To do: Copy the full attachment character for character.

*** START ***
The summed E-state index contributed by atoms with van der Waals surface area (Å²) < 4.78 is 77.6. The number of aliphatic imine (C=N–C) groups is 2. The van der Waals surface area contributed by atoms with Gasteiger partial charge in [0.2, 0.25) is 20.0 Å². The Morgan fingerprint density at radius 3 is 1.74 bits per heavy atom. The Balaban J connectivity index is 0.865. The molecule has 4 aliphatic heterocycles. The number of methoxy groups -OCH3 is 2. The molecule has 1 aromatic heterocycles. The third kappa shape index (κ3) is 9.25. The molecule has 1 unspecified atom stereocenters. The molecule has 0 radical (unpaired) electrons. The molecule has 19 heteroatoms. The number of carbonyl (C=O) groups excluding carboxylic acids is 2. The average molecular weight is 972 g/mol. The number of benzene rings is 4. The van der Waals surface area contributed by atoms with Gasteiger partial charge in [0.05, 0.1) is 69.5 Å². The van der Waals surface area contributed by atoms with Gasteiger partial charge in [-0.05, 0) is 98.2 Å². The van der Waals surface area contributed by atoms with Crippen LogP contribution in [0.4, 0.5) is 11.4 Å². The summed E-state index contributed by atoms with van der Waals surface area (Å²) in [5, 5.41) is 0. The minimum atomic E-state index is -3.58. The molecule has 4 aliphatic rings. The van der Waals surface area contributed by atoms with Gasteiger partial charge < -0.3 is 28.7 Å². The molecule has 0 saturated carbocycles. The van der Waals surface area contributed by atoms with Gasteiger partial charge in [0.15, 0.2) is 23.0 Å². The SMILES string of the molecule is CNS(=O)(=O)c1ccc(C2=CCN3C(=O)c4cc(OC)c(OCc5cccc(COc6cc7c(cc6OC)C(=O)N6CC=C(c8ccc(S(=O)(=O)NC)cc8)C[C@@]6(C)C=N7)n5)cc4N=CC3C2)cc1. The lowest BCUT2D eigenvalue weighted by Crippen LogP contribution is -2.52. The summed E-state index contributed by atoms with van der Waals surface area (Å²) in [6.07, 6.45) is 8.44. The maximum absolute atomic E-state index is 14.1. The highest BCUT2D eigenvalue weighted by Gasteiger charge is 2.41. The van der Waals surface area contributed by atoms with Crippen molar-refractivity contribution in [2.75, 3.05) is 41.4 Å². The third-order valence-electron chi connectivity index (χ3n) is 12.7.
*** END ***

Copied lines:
The summed E-state index contributed by atoms with van der Waals surface area (Å²) < 4.78 is 77.6. The number of aliphatic imine (C=N–C) groups is 2. The van der Waals surface area contributed by atoms with Gasteiger partial charge in [0.2, 0.25) is 20.0 Å². The Morgan fingerprint density at radius 3 is 1.74 bits per heavy atom. The Balaban J connectivity index is 0.865. The molecule has 4 aliphatic heterocycles. The number of methoxy groups -OCH3 is 2. The molecule has 1 aromatic heterocycles. The third kappa shape index (κ3) is 9.25. The molecule has 1 unspecified atom stereocenters. The molecule has 0 radical (unpaired) electrons. The molecule has 19 heteroatoms. The number of carbonyl (C=O) groups excluding carboxylic acids is 2. The average molecular weight is 972 g/mol. The number of benzene rings is 4. The van der Waals surface area contributed by atoms with Gasteiger partial charge in [0.05, 0.1) is 69.5 Å². The van der Waals surface area contributed by atoms with Gasteiger partial charge in [-0.05, 0) is 98.2 Å². The van der Waals surface area contributed by atoms with Crippen LogP contribution in [0.4, 0.5) is 11.4 Å². The summed E-state index contributed by atoms with van der Waals surface area (Å²) in [5, 5.41) is 0. The minimum atomic E-state index is -3.58. The molecule has 4 aliphatic rings. The van der Waals surface area contributed by atoms with Gasteiger partial charge < -0.3 is 28.7 Å². The molecule has 0 saturated carbocycles. The van der Waals surface area contributed by atoms with Gasteiger partial charge in [0.15, 0.2) is 23.0 Å². The SMILES string of the molecule is CNS(=O)(=O)c1ccc(C2=CCN3C(=O)c4cc(OC)c(OCc5cccc(COc6cc7c(cc6OC)C(=O)N6CC=C(c8ccc(S(=O)(=O)NC)cc8)C[C@@]6(C)C=N7)n5)cc4N=CC3C2)cc1. The lowest BCUT2D eigenvalue weighted by Crippen LogP contribution is -2.52. The summed E-state index contributed by atoms with van der Waals surface area (Å²) in [6.07, 6.45) is 8.44. The maximum absolute atomic E-state index is 14.1. The highest BCUT2D eigenvalue weighted by Gasteiger charge is 2.41. The van der Waals surface area contributed by atoms with Crippen molar-refractivity contribution in [2.75, 3.05) is 41.4 Å². The third-order valence-electron chi connectivity index (χ3n) is 12.7.